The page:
All Time Past Year Past 30 Days
Abstract Views 0 0 0
Full Text Views 418 185 27
PDF Downloads 300 177 18

Aerosol Size Distributions Obtained by Inversions of Spectral Optical Depth Measurements

View More View Less
  • 1 The University of Arizona, Tucson 85721
Full access

Abstract

Columnar aerosol size distributions have been inferred by numerically inverting particulate optical depth measurements as a function of wavelength. An inversion formula which explicitly includes the magnitude of the measurement variances is derived and applied to optical depth measurements obtained in Tucson with a solar radiometer. It is found that the individual size distributions of the aerosol particles (assumed spherical), at least for radii ≳ 0.1 μm, fall into one of three distinctly different categories. Approximately 50% of all distributions examined thus far can best be represented as a composite of a Junge distribution plus a distribution of relatively monodispersed larger particles centered at a radius of about 0.5 μm. Scarcely 20% of the distributions yielded Junge size distributions, while 30% yielded relatively monodispersed distributions of the log-normal or gamma distribution types. A representative selection of each of these types will be presented and discussed. The sensitivity of spectral attenuation measurements to the radii limits and refractive index assumed in the numerical inversion will also be addressed.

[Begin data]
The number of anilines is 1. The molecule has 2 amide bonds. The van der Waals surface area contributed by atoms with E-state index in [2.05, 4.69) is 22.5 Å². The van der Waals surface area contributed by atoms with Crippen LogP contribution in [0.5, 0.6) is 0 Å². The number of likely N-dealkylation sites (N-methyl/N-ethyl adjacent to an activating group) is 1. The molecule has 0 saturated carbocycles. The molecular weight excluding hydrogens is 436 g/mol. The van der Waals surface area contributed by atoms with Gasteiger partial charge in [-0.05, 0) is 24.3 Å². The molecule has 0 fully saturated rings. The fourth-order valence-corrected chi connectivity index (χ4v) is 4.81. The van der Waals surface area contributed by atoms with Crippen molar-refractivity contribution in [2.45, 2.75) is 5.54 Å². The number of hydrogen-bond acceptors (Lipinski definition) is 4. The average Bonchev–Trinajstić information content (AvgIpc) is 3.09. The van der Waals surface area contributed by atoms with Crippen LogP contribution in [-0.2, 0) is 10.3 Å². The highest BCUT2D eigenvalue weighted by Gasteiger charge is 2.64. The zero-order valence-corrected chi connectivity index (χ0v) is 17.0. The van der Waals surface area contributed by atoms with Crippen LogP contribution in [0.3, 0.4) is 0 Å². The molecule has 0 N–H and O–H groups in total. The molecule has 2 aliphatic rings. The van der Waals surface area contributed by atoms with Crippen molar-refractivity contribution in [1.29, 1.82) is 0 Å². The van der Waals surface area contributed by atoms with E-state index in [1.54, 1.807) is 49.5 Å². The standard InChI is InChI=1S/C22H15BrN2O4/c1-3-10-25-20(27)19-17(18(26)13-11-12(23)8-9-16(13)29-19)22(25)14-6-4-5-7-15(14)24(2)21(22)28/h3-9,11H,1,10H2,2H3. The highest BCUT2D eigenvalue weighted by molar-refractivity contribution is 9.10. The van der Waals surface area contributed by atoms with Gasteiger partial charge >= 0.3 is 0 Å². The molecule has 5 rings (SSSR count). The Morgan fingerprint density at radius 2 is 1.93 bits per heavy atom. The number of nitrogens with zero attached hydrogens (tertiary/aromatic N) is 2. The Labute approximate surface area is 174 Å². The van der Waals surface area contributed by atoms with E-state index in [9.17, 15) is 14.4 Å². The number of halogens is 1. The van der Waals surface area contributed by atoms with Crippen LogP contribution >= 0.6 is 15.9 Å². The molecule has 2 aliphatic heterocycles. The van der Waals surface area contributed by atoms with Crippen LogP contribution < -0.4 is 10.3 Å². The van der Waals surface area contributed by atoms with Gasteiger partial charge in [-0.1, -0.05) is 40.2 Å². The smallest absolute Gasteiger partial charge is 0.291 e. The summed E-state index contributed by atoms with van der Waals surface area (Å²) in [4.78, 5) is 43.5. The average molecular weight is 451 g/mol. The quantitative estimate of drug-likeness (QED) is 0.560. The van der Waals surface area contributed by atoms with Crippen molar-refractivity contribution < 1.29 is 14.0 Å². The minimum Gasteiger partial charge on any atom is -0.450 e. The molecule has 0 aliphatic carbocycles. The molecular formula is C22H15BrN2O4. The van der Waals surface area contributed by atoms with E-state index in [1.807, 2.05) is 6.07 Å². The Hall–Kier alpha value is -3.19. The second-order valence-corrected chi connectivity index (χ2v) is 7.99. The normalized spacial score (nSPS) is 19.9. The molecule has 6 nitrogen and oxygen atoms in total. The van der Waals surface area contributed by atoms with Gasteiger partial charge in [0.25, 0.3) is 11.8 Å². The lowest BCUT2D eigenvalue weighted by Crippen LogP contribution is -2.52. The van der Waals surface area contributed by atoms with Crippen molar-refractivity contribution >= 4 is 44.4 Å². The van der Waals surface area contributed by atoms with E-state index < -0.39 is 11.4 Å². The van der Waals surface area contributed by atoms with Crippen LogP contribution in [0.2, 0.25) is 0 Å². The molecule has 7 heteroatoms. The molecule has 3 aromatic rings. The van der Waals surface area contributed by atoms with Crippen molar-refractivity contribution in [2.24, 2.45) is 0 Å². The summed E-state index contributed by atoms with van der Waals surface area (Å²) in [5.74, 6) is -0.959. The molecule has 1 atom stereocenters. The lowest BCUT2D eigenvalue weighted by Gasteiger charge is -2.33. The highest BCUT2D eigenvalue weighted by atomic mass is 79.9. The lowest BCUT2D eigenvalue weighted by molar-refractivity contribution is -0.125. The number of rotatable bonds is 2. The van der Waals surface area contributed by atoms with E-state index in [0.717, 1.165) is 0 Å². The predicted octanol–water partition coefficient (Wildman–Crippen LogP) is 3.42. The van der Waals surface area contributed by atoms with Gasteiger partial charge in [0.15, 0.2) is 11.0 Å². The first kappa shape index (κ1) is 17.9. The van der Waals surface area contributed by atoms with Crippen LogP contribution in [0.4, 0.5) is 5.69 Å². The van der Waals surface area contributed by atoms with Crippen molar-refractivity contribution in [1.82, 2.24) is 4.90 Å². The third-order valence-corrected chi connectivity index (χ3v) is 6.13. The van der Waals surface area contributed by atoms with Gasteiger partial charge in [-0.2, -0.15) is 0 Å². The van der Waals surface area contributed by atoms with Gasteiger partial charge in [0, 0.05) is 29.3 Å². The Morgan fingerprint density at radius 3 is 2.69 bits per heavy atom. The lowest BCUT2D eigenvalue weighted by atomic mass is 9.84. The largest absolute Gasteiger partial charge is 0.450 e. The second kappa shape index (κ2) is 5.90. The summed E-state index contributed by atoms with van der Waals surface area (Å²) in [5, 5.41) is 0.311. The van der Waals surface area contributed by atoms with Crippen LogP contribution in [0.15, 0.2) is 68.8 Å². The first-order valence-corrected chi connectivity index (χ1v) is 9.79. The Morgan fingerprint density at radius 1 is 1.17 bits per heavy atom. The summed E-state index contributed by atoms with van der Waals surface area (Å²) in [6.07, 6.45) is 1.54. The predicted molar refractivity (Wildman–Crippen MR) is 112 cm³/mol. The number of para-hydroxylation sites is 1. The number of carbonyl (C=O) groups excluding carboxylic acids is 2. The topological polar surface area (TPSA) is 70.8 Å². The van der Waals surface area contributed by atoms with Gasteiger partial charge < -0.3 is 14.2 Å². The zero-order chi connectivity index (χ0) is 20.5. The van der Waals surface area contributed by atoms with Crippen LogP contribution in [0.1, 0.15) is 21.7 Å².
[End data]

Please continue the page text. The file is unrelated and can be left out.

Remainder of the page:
Abstract

Columnar aerosol size distributions have been inferred by numerically inverting particulate optical depth measurements as a function of wavelength. An inversion formula which explicitly includes the magnitude of the measurement variances is derived and applied to optical depth measurements obtained in Tucson with a solar radiometer. It is found that the individual size distributions of the aerosol particles (assumed spherical), at least for radii ≳ 0.1 μm, fall into one of three distinctly different categories. Approximately 50% of all distributions examined thus far can best be represented as a composite of a Junge distribution plus a distribution of relatively monodispersed larger particles centered at a radius of about 0.5 μm. Scarcely 20% of the distributions yielded Junge size distributions, while 30% yielded relatively monodispersed distributions of the log-normal or gamma distribution types. A representative selection of each of these types will be presented and discussed. The sensitivity of spectral attenuation measurements to the radii limits and refractive index assumed in the numerical inversion will also be addressed.

Save